Expanding my definition of creativity
Soon after my family moved from Colorado to Arkansas, my second-grade teacher, Sister Letitia cast me as the love-struck owl and my classmate Leanna as the charmed pussycat I would marry in a dramatic rendering of Edward Lear’s poem The Owl and The Pussycat. I don’t remember the actual performance, but I do remember relishing the hours we spent before the show painstakingly rehearsing our lines. Leanna’s and my friendship started with the play and continues to this day. I delighted in playing a male-identified character, although I wouldn’t have been so clear about that then. I just knew that it felt right to me, even as later that same year, I would climb a ladder in my white Communion dress and shiny patent-leather shoes to crown the May Queen (see a photo of my doing exactly that in my description of the 1960s)
Every Sunday afternoon when we were kids, Leanna and her sisters visited their grandparents who lived down the street from us. Leanna and I worshiped TV, so most Sundays, after changing out of our church clothes, and cleaning up from our respective Sunday dinners, we broke away, met in the woods, and re-enacted a recent episode of Rat Patrol, Bewitched, or eventually, and then exclusively, Star Trek (long before it had to be referred to as “The Original Series.”).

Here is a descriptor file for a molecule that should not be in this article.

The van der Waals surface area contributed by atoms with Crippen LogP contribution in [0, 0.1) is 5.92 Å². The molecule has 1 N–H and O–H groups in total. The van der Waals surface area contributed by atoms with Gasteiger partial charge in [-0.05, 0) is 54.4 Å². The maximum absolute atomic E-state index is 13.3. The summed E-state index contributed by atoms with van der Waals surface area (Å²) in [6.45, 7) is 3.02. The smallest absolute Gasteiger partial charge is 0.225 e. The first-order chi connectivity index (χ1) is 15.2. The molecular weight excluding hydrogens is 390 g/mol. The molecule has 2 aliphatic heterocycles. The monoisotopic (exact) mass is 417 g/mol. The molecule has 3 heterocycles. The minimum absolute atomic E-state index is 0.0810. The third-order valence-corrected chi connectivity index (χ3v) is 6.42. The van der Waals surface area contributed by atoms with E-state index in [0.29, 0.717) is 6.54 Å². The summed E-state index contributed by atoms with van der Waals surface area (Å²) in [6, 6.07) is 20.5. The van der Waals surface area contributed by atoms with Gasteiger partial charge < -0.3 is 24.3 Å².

Even to this day, whenever I doubt my creativity, I remind myself of those Sunday afternoons in the woods with Leanna and pretend that she’s there beside me pushing me to “to explore strange new worlds, to seek out new life and new civilizations, to boldly go where no (wo)man has gone before.” 
 Star Trek, The Original Series, 1966, the mission of the Starship Enterprise.
Accidental Mentors is a reader-supported publication. To receive new posts and support my work, consider becoming a free or paid subscriber.